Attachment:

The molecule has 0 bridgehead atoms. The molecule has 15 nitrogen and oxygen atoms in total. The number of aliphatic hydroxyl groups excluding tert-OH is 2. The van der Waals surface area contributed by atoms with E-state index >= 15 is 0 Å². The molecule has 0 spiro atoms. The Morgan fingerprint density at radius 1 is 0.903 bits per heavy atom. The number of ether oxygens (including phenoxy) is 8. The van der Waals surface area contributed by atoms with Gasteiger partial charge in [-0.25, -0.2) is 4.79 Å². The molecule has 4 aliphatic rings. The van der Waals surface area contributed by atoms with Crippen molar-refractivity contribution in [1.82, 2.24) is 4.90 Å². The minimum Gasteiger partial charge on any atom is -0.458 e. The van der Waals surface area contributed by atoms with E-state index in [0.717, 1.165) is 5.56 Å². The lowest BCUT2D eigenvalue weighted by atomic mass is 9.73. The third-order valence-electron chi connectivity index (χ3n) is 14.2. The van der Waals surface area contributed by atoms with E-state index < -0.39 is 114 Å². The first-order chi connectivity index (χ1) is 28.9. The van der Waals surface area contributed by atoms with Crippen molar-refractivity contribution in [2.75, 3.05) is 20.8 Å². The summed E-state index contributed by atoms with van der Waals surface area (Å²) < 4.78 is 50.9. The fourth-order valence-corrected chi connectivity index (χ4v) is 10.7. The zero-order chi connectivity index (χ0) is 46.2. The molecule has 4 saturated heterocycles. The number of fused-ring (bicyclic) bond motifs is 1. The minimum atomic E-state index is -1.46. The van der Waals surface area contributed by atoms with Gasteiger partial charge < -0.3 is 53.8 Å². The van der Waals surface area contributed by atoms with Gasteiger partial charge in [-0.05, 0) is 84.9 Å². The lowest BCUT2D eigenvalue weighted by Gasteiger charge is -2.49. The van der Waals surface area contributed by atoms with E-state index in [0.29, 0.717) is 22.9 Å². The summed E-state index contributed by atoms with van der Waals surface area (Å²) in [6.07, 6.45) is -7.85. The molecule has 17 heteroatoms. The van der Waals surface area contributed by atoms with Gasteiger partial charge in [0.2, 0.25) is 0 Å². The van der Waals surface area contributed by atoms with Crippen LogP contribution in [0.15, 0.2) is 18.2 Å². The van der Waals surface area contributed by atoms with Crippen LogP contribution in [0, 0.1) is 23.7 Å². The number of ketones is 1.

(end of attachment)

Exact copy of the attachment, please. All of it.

The molecule has 0 bridgehead atoms. The molecule has 15 nitrogen and oxygen atoms in total. The number of aliphatic hydroxyl groups excluding tert-OH is 2. The van der Waals surface area contributed by atoms with E-state index >= 15 is 0 Å². The molecule has 0 spiro atoms. The Morgan fingerprint density at radius 1 is 0.903 bits per heavy atom. The number of ether oxygens (including phenoxy) is 8. The van der Waals surface area contributed by atoms with Gasteiger partial charge in [-0.25, -0.2) is 4.79 Å². The molecule has 4 aliphatic rings. The van der Waals surface area contributed by atoms with Crippen molar-refractivity contribution in [1.82, 2.24) is 4.90 Å². The minimum Gasteiger partial charge on any atom is -0.458 e. The van der Waals surface area contributed by atoms with E-state index in [0.717, 1.165) is 5.56 Å². The lowest BCUT2D eigenvalue weighted by atomic mass is 9.73. The third-order valence-electron chi connectivity index (χ3n) is 14.2. The van der Waals surface area contributed by atoms with E-state index < -0.39 is 114 Å². The first-order chi connectivity index (χ1) is 28.9. The van der Waals surface area contributed by atoms with Crippen molar-refractivity contribution in [2.75, 3.05) is 20.8 Å². The summed E-state index contributed by atoms with van der Waals surface area (Å²) < 4.78 is 50.9. The fourth-order valence-corrected chi connectivity index (χ4v) is 10.7. The zero-order chi connectivity index (χ0) is 46.2. The molecule has 4 saturated heterocycles. The number of fused-ring (bicyclic) bond motifs is 1. The minimum atomic E-state index is -1.46. The van der Waals surface area contributed by atoms with Gasteiger partial charge < -0.3 is 53.8 Å². The van der Waals surface area contributed by atoms with Gasteiger partial charge in [-0.05, 0) is 84.9 Å². The lowest BCUT2D eigenvalue weighted by Gasteiger charge is -2.49. The van der Waals surface area contributed by atoms with E-state index in [0.29, 0.717) is 22.9 Å². The summed E-state index contributed by atoms with van der Waals surface area (Å²) in [6.07, 6.45) is -7.85. The molecule has 17 heteroatoms. The van der Waals surface area contributed by atoms with Gasteiger partial charge in [0.2, 0.25) is 0 Å². The van der Waals surface area contributed by atoms with Crippen LogP contribution in [0.15, 0.2) is 18.2 Å². The van der Waals surface area contributed by atoms with Crippen LogP contribution in [0, 0.1) is 23.7 Å². The number of ketones is 1.